ALBANY — The state will close any New York school district that fails to submit daily COVID-19 testing and infection data to comply with Gov. Andrew M. Cuomo’s executive order, officials said Friday.
Cuomo sent letters to 42 of the state’s 713 school districts Friday, or about 6%, demanding they submit the required coronavirus data to the state Department of Health each day, or else schools will be closed to in-person classes and limited to remote, or online, learning as the pandemic continues.
All schools, local health departments, laboratories and testing sites are required to report daily coronavirus data to the DOH to be included on the state’s tracker, according to Cuomo’s Sept. 8 executive order.
“Forty-two schools are receiving orders for noncompliance in submitting data,” the governor said Friday during a telephone coronavirus briefing. “Six hundred and forty-eight school districts submitted data. That’s 94%.
“I don’t know why. I’m sure every school district has a separate explanation. They’re in violation of the law and they’re going to get a letter.”
Representatives from the governor’s press office did not respond to multiple requests for comment when questioned how long schools will have to comply with the Sept. 8 mandate before the state shutters a district, or how long a district will remain closed.
Ninety-seven new COVID-19 cases in schools were reported to the state Thursday, including 58 positive students and 39 teachers and staff members.
The state’s public coronavirus interactive tool, the COVID-19 Report Card, tracks virus infections and testing numbers in each of the state’s 713 school districts at schoolcovidreportcard.health.ny.gov.
The governor has said the tracker serves as a system of checks and balances as schools that reopened for in-person learning this fall were required to submit detailed testing and reopening plans to the state.
“We need to know the data to know if they’re operating safely,” Cuomo said. “I told the parents of the state that we will have the data and if the data shows any problematic situation, we’ll close down the school. If we don’t have the data, then you’re having children walk into the school blind, if you will, and we’re not going to do that.”
All seven Franklin County school districts had filed their reports on Thursday, according to the state’s COVID dashboard for schools. But St. Regis Falls district officials went to fully-remote learning on Thursday, saying they could not meet the state requirement for a 48-hour turnaround to get test results.
The state’s 713 school districts reported about 4,500 new coronavirus diagnostic testing results to the DOH on Thursday, with about 1,800 results from public districts. Schools have conducted about 66,000 tests since the start of the 2020-21 academic year last month, with 29,000 completed by public schools and about 36,000 conducted through non-public and charter districts, Cuomo said.
Schools not complying with submitting COVID-19 testing data indicates a problem, the governor said.
“If the school can’t provide the testing data, it probably means the school isn’t testing,” he said. “If the school said they were going to test and then they’re not testing, that means there’s an issue. The schools all came up with plans. The data submission is really the evidence of implementation of the plan, and if they’re not implementing the plan and if that was the basis upon which parents sent back their children, they should know.”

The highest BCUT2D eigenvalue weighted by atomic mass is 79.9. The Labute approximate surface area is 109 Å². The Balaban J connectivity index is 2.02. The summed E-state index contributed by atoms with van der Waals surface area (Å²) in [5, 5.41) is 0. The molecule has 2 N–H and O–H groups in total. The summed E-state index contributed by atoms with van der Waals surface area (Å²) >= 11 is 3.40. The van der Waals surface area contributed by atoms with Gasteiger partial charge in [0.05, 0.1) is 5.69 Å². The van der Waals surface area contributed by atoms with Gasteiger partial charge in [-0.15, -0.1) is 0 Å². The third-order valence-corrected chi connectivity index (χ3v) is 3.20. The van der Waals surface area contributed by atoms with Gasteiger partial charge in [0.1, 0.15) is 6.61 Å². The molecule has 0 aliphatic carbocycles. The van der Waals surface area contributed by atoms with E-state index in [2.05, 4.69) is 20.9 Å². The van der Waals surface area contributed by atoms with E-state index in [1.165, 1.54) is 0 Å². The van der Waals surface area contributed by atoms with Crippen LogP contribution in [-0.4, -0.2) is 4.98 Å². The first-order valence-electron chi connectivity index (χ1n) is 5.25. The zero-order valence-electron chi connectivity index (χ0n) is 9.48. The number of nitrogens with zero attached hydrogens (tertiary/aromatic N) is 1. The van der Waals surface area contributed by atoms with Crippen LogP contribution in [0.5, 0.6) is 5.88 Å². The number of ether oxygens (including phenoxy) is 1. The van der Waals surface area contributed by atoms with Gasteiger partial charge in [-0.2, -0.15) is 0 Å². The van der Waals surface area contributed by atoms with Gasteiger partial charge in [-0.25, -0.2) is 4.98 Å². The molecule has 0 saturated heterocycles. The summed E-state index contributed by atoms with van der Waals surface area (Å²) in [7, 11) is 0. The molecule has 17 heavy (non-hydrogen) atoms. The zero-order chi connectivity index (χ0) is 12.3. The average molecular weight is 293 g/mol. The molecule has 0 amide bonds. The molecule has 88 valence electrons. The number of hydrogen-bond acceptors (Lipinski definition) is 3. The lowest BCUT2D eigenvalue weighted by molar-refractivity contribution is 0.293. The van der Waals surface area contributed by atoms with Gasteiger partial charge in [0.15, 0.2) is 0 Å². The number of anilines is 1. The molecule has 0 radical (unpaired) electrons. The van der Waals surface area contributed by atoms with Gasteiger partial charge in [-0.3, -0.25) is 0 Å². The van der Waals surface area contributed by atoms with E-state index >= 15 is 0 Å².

Officials continue to study the state’s top 20 COVID-19 hotspot ZIP codes mainly concentrated in Rockland and Orange counties in the Mid-Hudson Region, and neighborhoods in Brooklyn and Queens, which primarily originated from large religious gatherings in the Orthodox and Hasidic Jewish communities. Members of the state’s coronavirus task force are also monitoring hundreds of new virus infections in the city of Binghamton and several surrounding towns in Broome County, Western New York and various colleges and university campuses across upstate to prevent a second wave of COVID-19.
The hotspot ZIP codes had an average 5.4% positive infection rate, which skews the statewide infection rate higher.
The state reported 1,194 new COVID-19 infections of 131,993 tests conducted Thursday, or 1.1% positive, including the hotspot ZIP codes or areas with virus clusters. New York had a 0.9% infection rate Friday without the hotspot testing oversample.
“We are oversampling a very small part of the state that has a very high infection rate,” Cuomo said. “That oversample when added to the statewide number is a skewed number.”
The hotspot ZIP codes represent about 20% of the state’s new virus cases, or 2.8% of the state’s population of about 19.5 million people.
“We are now attacking the virus within 2.8% of the population,” Cuomo said. “That’s because we have so much testing data, we can get that specific and when you see it growing anywhere, then blow the whistle and send all the firefighters to put out those embers.”
COVID-19 infections throughout the rest of New York’s 10 regions remains low, with a 0.7% positive rate in the Capital Region, 0.3% positive in the North Country, 0.5% in the Mohawk Valley and 0.8% in the Finger Lakes on Friday. Infection rates remained at 0.9% positive in Central New York and on Long Island. Western New York held steady Friday at 1.3% positive after a surge of clusters tied to factory workers. The Mid-Hudson Region, which includes Rockland and Orange counties, was at 2.1% positive Friday, down slightly from 2.2% on Thursday. New York City remained flat at 1.2% new infections, but has an overall skewed positivity rate because of the dense population.
Six New Yorkers died from the virus Thursday, down from 10 on Wednesday.
Twenty-five more coronavirus patients entered state hospitals for a total of 779 hospitalized Friday. The number of hospitalizations has sharply increased from about 500 patients over the last two weeks as virus hotspots persist.